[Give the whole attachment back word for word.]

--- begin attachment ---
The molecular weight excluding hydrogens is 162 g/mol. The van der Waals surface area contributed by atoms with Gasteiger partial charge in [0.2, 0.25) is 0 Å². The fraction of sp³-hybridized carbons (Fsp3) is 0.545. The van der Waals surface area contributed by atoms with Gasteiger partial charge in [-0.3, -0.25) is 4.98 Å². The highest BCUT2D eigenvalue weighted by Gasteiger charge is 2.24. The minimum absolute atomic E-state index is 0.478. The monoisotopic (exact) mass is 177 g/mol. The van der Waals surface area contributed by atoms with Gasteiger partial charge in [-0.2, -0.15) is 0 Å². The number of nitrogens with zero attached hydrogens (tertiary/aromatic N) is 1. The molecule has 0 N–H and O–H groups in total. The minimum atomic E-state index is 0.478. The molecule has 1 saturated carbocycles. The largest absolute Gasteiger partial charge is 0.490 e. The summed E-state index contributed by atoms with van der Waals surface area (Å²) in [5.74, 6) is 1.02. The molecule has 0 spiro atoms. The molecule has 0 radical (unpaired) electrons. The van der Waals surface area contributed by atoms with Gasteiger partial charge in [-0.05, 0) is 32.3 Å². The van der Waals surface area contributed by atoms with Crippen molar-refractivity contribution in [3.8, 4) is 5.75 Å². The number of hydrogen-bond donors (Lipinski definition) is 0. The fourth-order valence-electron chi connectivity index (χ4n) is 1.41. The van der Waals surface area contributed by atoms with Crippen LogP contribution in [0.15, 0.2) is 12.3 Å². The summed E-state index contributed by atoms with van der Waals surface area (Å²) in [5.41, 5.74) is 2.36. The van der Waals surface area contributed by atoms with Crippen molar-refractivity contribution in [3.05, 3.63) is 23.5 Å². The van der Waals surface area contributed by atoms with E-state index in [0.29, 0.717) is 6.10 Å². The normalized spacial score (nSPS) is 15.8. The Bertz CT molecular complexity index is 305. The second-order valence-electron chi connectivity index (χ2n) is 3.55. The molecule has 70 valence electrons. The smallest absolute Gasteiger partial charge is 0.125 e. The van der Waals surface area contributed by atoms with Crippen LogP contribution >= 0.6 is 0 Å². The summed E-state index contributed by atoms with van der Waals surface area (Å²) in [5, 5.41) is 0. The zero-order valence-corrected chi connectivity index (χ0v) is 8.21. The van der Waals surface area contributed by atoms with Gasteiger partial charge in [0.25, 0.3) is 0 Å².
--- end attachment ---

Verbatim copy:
The molecular weight excluding hydrogens is 162 g/mol. The van der Waals surface area contributed by atoms with Gasteiger partial charge in [0.2, 0.25) is 0 Å². The fraction of sp³-hybridized carbons (Fsp3) is 0.545. The van der Waals surface area contributed by atoms with Gasteiger partial charge in [-0.3, -0.25) is 4.98 Å². The highest BCUT2D eigenvalue weighted by Gasteiger charge is 2.24. The minimum absolute atomic E-state index is 0.478. The monoisotopic (exact) mass is 177 g/mol. The van der Waals surface area contributed by atoms with Gasteiger partial charge in [-0.2, -0.15) is 0 Å². The number of nitrogens with zero attached hydrogens (tertiary/aromatic N) is 1. The molecule has 0 N–H and O–H groups in total. The minimum atomic E-state index is 0.478. The molecule has 1 saturated carbocycles. The largest absolute Gasteiger partial charge is 0.490 e. The summed E-state index contributed by atoms with van der Waals surface area (Å²) in [5.74, 6) is 1.02. The molecule has 0 spiro atoms. The molecule has 0 radical (unpaired) electrons. The van der Waals surface area contributed by atoms with Gasteiger partial charge in [-0.05, 0) is 32.3 Å². The van der Waals surface area contributed by atoms with Crippen molar-refractivity contribution in [3.8, 4) is 5.75 Å². The number of hydrogen-bond donors (Lipinski definition) is 0. The fourth-order valence-electron chi connectivity index (χ4n) is 1.41. The van der Waals surface area contributed by atoms with Crippen LogP contribution in [0.15, 0.2) is 12.3 Å². The summed E-state index contributed by atoms with van der Waals surface area (Å²) in [5.41, 5.74) is 2.36. The van der Waals surface area contributed by atoms with Crippen molar-refractivity contribution in [3.05, 3.63) is 23.5 Å². The van der Waals surface area contributed by atoms with E-state index in [0.29, 0.717) is 6.10 Å². The normalized spacial score (nSPS) is 15.8. The Bertz CT molecular complexity index is 305. The second-order valence-electron chi connectivity index (χ2n) is 3.55. The molecule has 70 valence electrons. The smallest absolute Gasteiger partial charge is 0.125 e. The van der Waals surface area contributed by atoms with Crippen LogP contribution >= 0.6 is 0 Å². The summed E-state index contributed by atoms with van der Waals surface area (Å²) in [5, 5.41) is 0. The zero-order valence-corrected chi connectivity index (χ0v) is 8.21. The van der Waals surface area contributed by atoms with Gasteiger partial charge in [0.25, 0.3) is 0 Å².